The UN Human Rights Council chief on Wednesday nominated a Canadian law professor to a controversial post surveying the rights situation in the occupied Palestinian territories.
Council president Choi Kyonglim circulated a letter to member states proposing that Stanley Michael Lynk be appointed to the position of special rapporteur, and the council was expected to accept the appointment Thursday without a vote.
Lynk would replace Makarim Wibisono, who announced in January he would step down over Israel’s refusal to cooperate with his mandate and not allowing him access to the areas he was meant to monitor.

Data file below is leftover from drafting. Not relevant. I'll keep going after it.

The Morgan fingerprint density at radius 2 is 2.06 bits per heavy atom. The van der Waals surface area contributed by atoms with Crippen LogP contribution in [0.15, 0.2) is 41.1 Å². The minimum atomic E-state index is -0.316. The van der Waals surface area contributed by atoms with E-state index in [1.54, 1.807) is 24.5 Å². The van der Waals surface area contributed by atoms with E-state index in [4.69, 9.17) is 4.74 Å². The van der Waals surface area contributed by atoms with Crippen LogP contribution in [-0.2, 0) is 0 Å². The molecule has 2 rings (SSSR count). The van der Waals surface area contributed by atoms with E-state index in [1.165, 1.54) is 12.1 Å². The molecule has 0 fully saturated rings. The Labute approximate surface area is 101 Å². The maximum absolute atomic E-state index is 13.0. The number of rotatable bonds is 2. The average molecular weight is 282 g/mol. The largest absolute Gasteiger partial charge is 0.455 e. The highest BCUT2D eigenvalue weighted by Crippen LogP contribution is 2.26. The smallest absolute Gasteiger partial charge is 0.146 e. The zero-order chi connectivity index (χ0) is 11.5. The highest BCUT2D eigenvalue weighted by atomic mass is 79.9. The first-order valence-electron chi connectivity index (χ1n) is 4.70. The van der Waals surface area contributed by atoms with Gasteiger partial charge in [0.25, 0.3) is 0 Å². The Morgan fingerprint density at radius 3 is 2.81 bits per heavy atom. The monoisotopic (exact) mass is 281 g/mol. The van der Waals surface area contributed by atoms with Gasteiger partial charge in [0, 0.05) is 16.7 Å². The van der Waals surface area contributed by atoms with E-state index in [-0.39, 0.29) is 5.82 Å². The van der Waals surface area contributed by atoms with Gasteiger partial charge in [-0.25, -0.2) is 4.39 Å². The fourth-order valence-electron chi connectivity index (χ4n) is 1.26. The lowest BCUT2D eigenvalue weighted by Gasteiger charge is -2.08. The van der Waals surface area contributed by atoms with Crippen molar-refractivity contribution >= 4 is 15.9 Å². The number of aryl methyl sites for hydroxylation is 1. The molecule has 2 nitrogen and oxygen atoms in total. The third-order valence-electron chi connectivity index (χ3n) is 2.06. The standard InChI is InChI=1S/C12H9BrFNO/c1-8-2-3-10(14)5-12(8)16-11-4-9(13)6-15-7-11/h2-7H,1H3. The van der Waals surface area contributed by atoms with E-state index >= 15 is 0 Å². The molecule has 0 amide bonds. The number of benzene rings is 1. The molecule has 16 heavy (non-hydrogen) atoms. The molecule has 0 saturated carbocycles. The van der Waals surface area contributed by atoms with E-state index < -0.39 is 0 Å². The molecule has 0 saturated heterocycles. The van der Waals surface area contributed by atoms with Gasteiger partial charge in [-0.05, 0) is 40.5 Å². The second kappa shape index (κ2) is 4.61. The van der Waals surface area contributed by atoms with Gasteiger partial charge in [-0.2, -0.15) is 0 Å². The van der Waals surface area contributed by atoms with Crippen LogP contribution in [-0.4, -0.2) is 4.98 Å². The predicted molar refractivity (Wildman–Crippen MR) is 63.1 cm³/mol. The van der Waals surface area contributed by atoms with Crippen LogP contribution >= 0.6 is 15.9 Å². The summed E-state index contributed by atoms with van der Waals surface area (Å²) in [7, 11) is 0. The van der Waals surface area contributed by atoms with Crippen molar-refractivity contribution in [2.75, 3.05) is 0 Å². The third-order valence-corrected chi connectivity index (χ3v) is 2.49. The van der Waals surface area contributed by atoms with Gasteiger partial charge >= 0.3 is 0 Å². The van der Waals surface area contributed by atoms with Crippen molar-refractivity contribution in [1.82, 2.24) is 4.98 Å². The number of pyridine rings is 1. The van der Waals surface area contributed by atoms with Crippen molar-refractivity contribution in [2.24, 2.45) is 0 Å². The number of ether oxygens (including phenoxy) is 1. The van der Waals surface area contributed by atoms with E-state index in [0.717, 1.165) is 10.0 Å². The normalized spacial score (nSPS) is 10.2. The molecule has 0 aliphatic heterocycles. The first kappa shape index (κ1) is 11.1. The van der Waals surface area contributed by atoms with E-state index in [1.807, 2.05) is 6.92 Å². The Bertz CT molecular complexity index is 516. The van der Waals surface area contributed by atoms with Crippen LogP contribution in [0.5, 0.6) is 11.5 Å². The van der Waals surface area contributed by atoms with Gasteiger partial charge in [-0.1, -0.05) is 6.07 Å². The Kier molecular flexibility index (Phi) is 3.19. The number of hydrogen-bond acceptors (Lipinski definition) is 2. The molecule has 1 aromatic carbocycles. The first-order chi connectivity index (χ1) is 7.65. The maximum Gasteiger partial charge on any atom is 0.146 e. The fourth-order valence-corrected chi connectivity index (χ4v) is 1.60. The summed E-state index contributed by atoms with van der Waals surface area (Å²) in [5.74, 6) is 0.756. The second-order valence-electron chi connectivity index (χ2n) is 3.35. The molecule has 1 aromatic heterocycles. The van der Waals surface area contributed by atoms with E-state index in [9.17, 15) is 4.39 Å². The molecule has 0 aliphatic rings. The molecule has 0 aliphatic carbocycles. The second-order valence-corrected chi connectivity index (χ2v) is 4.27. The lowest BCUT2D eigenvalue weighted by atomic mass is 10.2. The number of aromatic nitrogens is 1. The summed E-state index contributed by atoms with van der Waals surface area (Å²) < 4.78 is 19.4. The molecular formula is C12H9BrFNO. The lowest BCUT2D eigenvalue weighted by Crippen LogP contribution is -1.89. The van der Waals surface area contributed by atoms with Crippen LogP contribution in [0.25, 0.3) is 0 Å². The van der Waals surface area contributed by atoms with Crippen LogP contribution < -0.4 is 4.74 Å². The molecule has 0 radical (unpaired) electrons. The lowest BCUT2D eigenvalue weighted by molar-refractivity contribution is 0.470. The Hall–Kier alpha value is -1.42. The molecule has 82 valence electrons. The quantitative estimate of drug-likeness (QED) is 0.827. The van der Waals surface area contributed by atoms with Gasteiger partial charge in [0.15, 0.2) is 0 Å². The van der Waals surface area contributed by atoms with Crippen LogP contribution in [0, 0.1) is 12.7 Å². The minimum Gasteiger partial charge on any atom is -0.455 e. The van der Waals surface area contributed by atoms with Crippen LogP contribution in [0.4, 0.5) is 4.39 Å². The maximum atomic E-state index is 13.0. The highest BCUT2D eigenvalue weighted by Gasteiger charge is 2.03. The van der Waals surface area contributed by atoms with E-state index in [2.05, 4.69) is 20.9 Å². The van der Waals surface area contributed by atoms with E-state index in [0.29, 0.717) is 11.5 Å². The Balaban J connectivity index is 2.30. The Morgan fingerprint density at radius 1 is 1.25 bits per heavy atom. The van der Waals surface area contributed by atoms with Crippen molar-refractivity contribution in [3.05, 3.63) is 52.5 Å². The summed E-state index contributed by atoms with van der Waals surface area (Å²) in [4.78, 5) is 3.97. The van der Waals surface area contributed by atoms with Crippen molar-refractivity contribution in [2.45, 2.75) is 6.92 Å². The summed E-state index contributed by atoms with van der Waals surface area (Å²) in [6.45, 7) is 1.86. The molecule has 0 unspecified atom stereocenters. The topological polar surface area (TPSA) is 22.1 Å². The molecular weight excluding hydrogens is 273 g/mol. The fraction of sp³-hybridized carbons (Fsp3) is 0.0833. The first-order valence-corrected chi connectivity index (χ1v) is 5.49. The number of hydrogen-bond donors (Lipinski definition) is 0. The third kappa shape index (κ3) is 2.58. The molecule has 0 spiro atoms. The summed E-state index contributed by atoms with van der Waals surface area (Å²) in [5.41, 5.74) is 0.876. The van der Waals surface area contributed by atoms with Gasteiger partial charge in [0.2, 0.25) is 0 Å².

Wibisono, an Indonesian diplomat who took on the role in June 2014, presented his final report to the council on Monday, criticising a “lack of cooperation (that) regrettably seems to signal the continuation of a situation under which Palestinians suffer daily human rights violations under the Israeli occupation.”
The mandate is controversial, since it is limited to investigating Israel’s violations.
Wibisono’s predecessor Richard Falk was also blocked from accessing the Palestinian territories, and it remains unclear if Lynk will be able to do so.
Israel has a tense relationship with the Human Rights Council, which it accuses of having a built-in bias against it.